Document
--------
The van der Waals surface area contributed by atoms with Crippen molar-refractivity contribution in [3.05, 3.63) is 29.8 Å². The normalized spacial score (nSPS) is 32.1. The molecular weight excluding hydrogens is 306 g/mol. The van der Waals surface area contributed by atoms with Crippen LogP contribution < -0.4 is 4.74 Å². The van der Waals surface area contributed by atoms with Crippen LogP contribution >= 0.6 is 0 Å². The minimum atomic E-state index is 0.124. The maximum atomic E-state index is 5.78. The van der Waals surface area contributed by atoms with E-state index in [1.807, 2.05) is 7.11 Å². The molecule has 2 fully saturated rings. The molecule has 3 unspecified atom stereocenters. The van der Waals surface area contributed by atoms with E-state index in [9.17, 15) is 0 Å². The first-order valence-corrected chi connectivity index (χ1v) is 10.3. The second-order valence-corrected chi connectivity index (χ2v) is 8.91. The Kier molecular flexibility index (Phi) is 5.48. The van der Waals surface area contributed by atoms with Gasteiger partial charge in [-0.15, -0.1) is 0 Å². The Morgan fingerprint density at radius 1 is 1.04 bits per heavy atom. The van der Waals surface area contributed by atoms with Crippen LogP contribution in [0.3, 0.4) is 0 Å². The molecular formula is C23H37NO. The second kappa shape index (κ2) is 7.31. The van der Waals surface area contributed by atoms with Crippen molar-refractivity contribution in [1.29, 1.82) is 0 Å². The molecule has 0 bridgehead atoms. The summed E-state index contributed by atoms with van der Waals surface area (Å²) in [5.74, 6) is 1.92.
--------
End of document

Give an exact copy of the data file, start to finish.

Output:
The van der Waals surface area contributed by atoms with Crippen molar-refractivity contribution in [3.05, 3.63) is 29.8 Å². The normalized spacial score (nSPS) is 32.1. The molecular weight excluding hydrogens is 306 g/mol. The van der Waals surface area contributed by atoms with Crippen LogP contribution < -0.4 is 4.74 Å². The van der Waals surface area contributed by atoms with Crippen LogP contribution >= 0.6 is 0 Å². The minimum atomic E-state index is 0.124. The maximum atomic E-state index is 5.78. The van der Waals surface area contributed by atoms with E-state index in [1.807, 2.05) is 7.11 Å². The molecule has 2 fully saturated rings. The molecule has 3 unspecified atom stereocenters. The van der Waals surface area contributed by atoms with E-state index in [9.17, 15) is 0 Å². The first-order valence-corrected chi connectivity index (χ1v) is 10.3. The second-order valence-corrected chi connectivity index (χ2v) is 8.91. The Kier molecular flexibility index (Phi) is 5.48. The van der Waals surface area contributed by atoms with Gasteiger partial charge in [-0.15, -0.1) is 0 Å². The Morgan fingerprint density at radius 1 is 1.04 bits per heavy atom. The van der Waals surface area contributed by atoms with Crippen LogP contribution in [0.3, 0.4) is 0 Å². The molecular formula is C23H37NO. The second kappa shape index (κ2) is 7.31. The van der Waals surface area contributed by atoms with Crippen molar-refractivity contribution in [1.29, 1.82) is 0 Å². The molecule has 0 bridgehead atoms. The summed E-state index contributed by atoms with van der Waals surface area (Å²) in [5.74, 6) is 1.92.